Solved Two Routers on the same Home Network?

November 16, 2010 at 16:41:53
Specs: Windows 7, AMD Phenom II x4/16GB

Hi I hope this request is easy to understand.

I use a cable modem which is a pass-through. It passes the WAN IP to my Router, a D-link DGL-4300, call it DGL-1. My Router is setup to provide DHCP LAN IP Addresses from 192.168.2.100-192.168.2.199. I can use any Static LAN IP from 192.168.2.2-192.168.2.254.

I have a second D-Link DGL-4300, call it DGL-2, that I would like to connect up stairs to provide Wireless as well as direct connection for several other PC's.

I would like to have both routers on the same Sub-Net, say use DGL-1 with LAN IP addresses 192.168.2.2-192.168.2.126, and DGL-2 use LAN IP addresses 192.168.2.127-192.168.2.254.

Can this be done by subnetting?

I already set it up using my second router DGL-2 to get WAN IP from DGL-1, but then I cant use the same subnet for DGL-2, if I use 192.168.1.2-192.168.1.254, the upstairs PC work fine, and get internet. but as far as DNS, I cannot find any of the machines on my first router, DGL-1, unless I map to them by LAN IP.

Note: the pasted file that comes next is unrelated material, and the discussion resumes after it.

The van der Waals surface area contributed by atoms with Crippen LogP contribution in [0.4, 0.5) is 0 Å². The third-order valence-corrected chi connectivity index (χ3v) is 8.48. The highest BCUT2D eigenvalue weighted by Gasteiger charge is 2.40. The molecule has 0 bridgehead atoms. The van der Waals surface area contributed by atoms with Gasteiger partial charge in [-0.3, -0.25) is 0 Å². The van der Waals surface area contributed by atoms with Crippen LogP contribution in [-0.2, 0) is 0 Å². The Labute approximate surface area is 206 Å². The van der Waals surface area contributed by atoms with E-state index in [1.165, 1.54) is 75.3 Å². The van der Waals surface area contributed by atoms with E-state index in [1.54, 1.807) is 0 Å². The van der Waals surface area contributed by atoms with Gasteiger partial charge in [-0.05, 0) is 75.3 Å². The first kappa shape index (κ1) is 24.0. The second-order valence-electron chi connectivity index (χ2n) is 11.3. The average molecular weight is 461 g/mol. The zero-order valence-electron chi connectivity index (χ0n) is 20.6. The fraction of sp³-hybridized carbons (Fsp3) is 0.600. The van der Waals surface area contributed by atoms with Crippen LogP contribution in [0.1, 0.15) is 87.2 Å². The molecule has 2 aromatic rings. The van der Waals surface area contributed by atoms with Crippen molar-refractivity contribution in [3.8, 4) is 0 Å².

I hope this makes sense. Just want two routers to split the same subnet and share the Gateway and DNS.

Many Thanks

Kolin


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#1
November 16, 2010 at 21:30:13
✔ Best Answer

Correct setup is as follows;
Logon to router2, assign it an ip in the subnet or router1 lan. if router1 is .1 then assign .2 to router2 for example.
Disable dhcp server
Use a crossover cable to connect router1 lan port to router2 lan port [no crossover required if one of the routers support mdi/mdix]

Everyone is in the same subnet all getting their ip from router1. You have both wired and wireless access

BTW "I can use any Static LAN IP from 192.168.2.2-192.168.2.254" 7
you don't want to use any of the ips in your dhcp scope or you would have an ipconflict.

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#2
November 16, 2010 at 22:32:50

Thank you for the reply.